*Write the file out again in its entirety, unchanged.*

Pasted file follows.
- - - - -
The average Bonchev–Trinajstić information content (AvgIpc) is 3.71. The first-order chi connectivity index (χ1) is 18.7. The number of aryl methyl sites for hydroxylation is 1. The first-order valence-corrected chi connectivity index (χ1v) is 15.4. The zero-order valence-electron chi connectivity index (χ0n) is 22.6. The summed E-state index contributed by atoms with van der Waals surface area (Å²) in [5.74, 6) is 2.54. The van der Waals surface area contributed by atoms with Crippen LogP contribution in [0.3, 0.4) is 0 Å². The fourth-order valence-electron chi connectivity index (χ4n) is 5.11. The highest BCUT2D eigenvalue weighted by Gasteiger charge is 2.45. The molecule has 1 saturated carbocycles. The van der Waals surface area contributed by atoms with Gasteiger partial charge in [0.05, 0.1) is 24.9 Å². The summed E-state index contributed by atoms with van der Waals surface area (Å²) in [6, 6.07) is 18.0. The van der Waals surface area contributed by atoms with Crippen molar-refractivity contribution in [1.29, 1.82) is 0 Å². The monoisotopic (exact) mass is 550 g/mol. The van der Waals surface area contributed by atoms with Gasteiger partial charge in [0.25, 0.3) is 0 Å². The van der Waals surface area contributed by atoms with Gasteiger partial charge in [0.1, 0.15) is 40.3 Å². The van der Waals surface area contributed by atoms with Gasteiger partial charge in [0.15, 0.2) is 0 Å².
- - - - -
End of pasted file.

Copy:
The average Bonchev–Trinajstić information content (AvgIpc) is 3.71. The first-order chi connectivity index (χ1) is 18.7. The number of aryl methyl sites for hydroxylation is 1. The first-order valence-corrected chi connectivity index (χ1v) is 15.4. The zero-order valence-electron chi connectivity index (χ0n) is 22.6. The summed E-state index contributed by atoms with van der Waals surface area (Å²) in [5.74, 6) is 2.54. The van der Waals surface area contributed by atoms with Crippen LogP contribution in [0.3, 0.4) is 0 Å². The fourth-order valence-electron chi connectivity index (χ4n) is 5.11. The highest BCUT2D eigenvalue weighted by Gasteiger charge is 2.45. The molecule has 1 saturated carbocycles. The van der Waals surface area contributed by atoms with Gasteiger partial charge in [0.05, 0.1) is 24.9 Å². The summed E-state index contributed by atoms with van der Waals surface area (Å²) in [6, 6.07) is 18.0. The van der Waals surface area contributed by atoms with Crippen molar-refractivity contribution in [1.29, 1.82) is 0 Å². The monoisotopic (exact) mass is 550 g/mol. The van der Waals surface area contributed by atoms with Gasteiger partial charge in [0.25, 0.3) is 0 Å². The van der Waals surface area contributed by atoms with Gasteiger partial charge in [0.1, 0.15) is 40.3 Å². The van der Waals surface area contributed by atoms with Gasteiger partial charge in [0.15, 0.2) is 0 Å².